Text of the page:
"The most important thing in this study is, we don't want to scare people," Zhang said. "Overall, the U.S. food supply is safe."

"Wash your hands before and after handling meat, and if you have cuts on your hands, wear gloves," she said, adding that normal soap and cleaning products are sufficient to kill the germ.

MRSA infection rates -- in hospitals and the community at large -- have declined in the past decade, according to CDC statistics. Nevertheless, the study raises important questions about where the meaty MRSA is coming from -- the animals or the humans who handle their meat.

Most healthy people are not at risk for a Staphylococcus aureus infection. In fact, one in three people carries the bacteria on their skin or in their nose and never knows it. But the finding of MRSA in grocery meat should serve as a reminder to keep clean and cook well, Schaffner said.

"We should always remember: The food in our supermarket is not sterile. We live in a germy world and we have to respect that."

Copyright 2011 ABC News Radio

Saturday
Feb052011

Runners Take 'Krispy Kreme Challenge' to Benefit Children's Hospital

Photo Courtesy - Getty Images(RALEIGH, N.C.) -- Thousands participated in this year's Krispy Kreme Challenge in North Carolina on Saturday, as runners were required to eat a dozen of the company's glazed doughnuts and run two miles to the finish line.

The Krispy Kreme Challenge is an annual student-operated race; it began in 2004 as a dare between 10 North Carolina State students and now raises money for the North Carolina Children's Hospital at Chapel Hill, N.C.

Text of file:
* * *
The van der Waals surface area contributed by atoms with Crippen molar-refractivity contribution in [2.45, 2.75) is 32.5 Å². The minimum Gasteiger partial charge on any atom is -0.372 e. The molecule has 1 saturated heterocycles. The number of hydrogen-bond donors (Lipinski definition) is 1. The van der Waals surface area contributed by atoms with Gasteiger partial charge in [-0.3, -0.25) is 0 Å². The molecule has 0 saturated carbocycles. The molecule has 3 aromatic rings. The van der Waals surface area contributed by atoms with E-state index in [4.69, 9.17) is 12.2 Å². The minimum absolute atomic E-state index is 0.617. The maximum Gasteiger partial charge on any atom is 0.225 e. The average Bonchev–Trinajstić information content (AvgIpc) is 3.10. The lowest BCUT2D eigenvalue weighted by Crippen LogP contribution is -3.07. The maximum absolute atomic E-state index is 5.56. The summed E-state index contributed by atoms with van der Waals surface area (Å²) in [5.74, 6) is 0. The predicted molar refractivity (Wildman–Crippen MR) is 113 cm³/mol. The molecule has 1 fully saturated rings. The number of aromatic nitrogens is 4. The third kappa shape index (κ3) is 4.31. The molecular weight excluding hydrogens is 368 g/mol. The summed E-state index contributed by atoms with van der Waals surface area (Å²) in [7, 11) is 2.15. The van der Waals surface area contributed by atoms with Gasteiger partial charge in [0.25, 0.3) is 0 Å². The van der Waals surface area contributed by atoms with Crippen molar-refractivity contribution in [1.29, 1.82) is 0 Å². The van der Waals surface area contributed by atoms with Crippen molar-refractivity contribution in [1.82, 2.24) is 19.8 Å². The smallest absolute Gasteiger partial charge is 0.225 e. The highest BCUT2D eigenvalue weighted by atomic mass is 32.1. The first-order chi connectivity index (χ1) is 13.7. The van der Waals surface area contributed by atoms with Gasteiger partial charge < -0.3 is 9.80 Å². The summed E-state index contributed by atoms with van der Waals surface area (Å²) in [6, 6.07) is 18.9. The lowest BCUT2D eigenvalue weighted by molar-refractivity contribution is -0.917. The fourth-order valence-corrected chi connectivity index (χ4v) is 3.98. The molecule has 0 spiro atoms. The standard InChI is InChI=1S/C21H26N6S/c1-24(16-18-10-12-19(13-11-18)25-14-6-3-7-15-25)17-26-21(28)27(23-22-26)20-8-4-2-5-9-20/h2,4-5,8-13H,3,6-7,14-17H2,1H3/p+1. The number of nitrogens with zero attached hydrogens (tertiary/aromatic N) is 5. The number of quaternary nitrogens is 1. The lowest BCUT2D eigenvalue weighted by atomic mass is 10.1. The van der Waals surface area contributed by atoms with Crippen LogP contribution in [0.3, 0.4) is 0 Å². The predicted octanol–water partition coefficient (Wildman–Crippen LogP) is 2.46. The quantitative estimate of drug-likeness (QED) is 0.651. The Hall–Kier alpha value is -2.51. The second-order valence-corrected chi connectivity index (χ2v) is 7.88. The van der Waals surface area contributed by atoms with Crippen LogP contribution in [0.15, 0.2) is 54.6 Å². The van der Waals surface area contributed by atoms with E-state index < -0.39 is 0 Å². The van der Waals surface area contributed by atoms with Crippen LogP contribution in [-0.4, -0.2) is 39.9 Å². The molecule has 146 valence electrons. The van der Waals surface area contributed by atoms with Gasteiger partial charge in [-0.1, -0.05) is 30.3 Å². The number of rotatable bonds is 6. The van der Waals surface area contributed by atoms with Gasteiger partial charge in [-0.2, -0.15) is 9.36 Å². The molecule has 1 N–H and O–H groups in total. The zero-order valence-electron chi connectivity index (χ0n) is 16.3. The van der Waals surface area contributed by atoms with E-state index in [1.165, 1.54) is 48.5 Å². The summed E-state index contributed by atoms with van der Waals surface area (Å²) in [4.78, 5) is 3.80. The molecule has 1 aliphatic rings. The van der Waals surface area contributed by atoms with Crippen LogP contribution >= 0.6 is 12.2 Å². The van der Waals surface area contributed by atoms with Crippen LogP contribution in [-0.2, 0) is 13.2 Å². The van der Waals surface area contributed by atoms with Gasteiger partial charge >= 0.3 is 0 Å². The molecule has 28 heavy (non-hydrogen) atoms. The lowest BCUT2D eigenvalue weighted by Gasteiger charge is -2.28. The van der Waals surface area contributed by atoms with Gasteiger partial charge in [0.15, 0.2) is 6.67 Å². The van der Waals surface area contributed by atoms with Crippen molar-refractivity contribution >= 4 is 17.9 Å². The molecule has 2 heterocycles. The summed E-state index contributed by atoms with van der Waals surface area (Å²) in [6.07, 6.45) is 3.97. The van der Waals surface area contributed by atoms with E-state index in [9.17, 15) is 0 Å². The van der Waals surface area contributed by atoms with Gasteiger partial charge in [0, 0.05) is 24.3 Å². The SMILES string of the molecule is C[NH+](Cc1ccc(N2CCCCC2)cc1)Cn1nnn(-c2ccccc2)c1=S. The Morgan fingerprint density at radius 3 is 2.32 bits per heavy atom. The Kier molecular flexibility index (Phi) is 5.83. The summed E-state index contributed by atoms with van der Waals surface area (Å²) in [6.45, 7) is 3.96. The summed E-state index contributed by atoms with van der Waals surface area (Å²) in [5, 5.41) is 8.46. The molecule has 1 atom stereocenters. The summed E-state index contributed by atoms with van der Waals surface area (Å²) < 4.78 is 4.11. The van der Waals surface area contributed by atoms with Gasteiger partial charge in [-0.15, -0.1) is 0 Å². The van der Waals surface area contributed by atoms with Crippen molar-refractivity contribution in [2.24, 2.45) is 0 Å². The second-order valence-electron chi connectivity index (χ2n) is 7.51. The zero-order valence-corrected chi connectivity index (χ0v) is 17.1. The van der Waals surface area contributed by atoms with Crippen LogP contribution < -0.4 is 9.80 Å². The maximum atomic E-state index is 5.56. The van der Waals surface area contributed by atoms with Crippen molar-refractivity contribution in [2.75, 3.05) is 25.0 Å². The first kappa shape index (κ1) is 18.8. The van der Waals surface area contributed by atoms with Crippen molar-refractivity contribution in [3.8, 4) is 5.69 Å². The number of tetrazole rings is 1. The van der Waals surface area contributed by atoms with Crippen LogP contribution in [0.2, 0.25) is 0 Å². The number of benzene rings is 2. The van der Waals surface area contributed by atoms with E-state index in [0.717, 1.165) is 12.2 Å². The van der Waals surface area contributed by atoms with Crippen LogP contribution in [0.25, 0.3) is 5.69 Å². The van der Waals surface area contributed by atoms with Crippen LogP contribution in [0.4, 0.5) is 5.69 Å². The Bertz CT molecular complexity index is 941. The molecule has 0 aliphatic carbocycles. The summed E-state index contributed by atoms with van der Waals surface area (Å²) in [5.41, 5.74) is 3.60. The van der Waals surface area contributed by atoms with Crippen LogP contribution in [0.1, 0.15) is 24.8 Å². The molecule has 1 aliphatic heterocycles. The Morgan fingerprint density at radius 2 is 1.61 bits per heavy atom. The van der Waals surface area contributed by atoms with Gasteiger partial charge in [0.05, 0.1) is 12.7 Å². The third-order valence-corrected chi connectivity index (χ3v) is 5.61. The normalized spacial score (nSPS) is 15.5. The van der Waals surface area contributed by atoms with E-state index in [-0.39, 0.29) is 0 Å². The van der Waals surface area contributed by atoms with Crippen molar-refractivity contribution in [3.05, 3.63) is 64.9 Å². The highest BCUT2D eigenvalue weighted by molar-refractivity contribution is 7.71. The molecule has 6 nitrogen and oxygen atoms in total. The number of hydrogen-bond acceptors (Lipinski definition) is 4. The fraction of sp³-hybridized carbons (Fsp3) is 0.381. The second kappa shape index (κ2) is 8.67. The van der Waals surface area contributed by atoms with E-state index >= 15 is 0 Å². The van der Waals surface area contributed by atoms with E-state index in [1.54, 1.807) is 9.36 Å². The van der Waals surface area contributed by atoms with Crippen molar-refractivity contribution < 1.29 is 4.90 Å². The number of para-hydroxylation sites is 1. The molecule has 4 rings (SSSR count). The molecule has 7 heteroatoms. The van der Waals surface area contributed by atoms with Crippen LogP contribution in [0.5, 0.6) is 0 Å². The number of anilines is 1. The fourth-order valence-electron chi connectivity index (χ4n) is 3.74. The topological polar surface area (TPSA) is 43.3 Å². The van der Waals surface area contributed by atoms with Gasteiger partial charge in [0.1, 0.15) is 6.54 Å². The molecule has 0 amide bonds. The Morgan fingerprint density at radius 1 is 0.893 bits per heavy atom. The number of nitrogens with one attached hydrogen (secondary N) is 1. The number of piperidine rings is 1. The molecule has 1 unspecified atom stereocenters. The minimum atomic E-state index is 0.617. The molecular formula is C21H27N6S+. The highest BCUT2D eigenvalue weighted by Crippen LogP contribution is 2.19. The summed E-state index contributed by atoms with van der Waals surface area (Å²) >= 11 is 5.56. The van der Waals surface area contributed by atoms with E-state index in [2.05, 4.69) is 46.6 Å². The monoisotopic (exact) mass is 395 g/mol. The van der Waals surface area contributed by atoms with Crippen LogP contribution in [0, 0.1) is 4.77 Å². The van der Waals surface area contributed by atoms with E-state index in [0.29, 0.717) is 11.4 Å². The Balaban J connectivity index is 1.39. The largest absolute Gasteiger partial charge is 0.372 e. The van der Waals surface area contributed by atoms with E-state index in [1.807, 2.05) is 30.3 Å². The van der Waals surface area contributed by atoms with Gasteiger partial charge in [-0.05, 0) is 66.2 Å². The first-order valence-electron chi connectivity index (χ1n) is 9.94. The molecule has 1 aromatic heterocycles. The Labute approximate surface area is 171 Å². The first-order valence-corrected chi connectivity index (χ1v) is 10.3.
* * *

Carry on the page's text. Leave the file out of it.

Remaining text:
“There are a few people who can't quite keep the doughnuts in them,” said Sudeep Sunthankar, co-chair of the challenge.

Each runner runs two miles from the N.C. State Belltower to the Krispy Kreme store on Peace St. in Raleigh, consumes 12 doughnuts and runs 2 miles back.

This year about 72,000 donuts were consumed by more than 6,000 participants, and the race raised $40,000 for the hospital, according to ABC station WTVD in Raleigh.

One glazed Krispy Kreme doughnut is an estimated 200 calories -- 2,400 calories total for the challenge.

Copyright 2011 ABC News Radio

Friday
Dec242010

What's on the President's Christmas Day Menu?

Photo Courtesy - Getty Images(KAILUA, Hawaii) -- When dinner time rolls around on Christmas Day, the first family will be in for a mouthwatering treat.

The Obama family will have Christmas dinner at their beachfront rental home in Kailua, Hawaii. The menu features steak, roasted potatoes, and green beans, all topped off with pie for dessert.

The Obamas are expected to be joined by family for dinner, including the president’s half-sister, Maya Soetoro-Ng and her family.

Copyright 2010 ABC News Radio